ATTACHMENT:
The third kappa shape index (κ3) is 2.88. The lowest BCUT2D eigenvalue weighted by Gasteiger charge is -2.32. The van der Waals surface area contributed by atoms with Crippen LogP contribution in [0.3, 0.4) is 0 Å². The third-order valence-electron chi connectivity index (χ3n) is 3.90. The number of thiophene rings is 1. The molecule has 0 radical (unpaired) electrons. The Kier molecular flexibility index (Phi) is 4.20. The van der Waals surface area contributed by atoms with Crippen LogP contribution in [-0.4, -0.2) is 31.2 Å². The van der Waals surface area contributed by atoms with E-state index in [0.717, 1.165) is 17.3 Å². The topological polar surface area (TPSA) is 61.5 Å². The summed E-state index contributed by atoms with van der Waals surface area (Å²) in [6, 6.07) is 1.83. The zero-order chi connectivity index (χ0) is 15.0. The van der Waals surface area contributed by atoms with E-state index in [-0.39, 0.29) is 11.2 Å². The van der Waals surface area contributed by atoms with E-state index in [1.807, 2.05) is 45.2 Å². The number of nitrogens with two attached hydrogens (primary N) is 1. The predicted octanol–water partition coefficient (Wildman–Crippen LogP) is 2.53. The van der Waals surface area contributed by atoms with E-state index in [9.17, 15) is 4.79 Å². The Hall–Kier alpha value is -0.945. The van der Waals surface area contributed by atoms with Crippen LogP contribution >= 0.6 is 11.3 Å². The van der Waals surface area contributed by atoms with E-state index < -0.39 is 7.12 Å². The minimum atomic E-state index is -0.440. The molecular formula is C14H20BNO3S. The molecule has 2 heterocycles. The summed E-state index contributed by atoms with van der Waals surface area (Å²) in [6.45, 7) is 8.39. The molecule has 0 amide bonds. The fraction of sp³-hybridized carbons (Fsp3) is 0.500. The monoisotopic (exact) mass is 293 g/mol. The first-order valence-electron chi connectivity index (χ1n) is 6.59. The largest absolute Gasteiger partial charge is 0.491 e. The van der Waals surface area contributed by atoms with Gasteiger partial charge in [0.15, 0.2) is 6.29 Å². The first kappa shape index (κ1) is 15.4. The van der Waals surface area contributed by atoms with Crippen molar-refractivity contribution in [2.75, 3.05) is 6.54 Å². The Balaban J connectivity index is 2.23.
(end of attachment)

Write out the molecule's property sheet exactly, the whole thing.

The third kappa shape index (κ3) is 2.88. The lowest BCUT2D eigenvalue weighted by Gasteiger charge is -2.32. The van der Waals surface area contributed by atoms with Crippen LogP contribution in [0.3, 0.4) is 0 Å². The third-order valence-electron chi connectivity index (χ3n) is 3.90. The number of thiophene rings is 1. The molecule has 0 radical (unpaired) electrons. The Kier molecular flexibility index (Phi) is 4.20. The van der Waals surface area contributed by atoms with Crippen LogP contribution in [-0.4, -0.2) is 31.2 Å². The van der Waals surface area contributed by atoms with E-state index in [0.717, 1.165) is 17.3 Å². The topological polar surface area (TPSA) is 61.5 Å². The summed E-state index contributed by atoms with van der Waals surface area (Å²) in [6, 6.07) is 1.83. The zero-order chi connectivity index (χ0) is 15.0. The van der Waals surface area contributed by atoms with E-state index in [-0.39, 0.29) is 11.2 Å². The van der Waals surface area contributed by atoms with E-state index in [1.807, 2.05) is 45.2 Å². The number of nitrogens with two attached hydrogens (primary N) is 1. The predicted octanol–water partition coefficient (Wildman–Crippen LogP) is 2.53. The van der Waals surface area contributed by atoms with E-state index in [9.17, 15) is 4.79 Å². The Hall–Kier alpha value is -0.945. The van der Waals surface area contributed by atoms with Crippen LogP contribution >= 0.6 is 11.3 Å². The van der Waals surface area contributed by atoms with E-state index < -0.39 is 7.12 Å². The minimum atomic E-state index is -0.440. The molecular formula is C14H20BNO3S. The molecule has 2 heterocycles. The summed E-state index contributed by atoms with van der Waals surface area (Å²) in [6.45, 7) is 8.39. The molecule has 0 amide bonds. The fraction of sp³-hybridized carbons (Fsp3) is 0.500. The monoisotopic (exact) mass is 293 g/mol. The first-order valence-electron chi connectivity index (χ1n) is 6.59. The largest absolute Gasteiger partial charge is 0.491 e. The van der Waals surface area contributed by atoms with Gasteiger partial charge in [0.15, 0.2) is 6.29 Å². The first kappa shape index (κ1) is 15.4. The van der Waals surface area contributed by atoms with Crippen molar-refractivity contribution in [2.75, 3.05) is 6.54 Å². The Balaban J connectivity index is 2.23.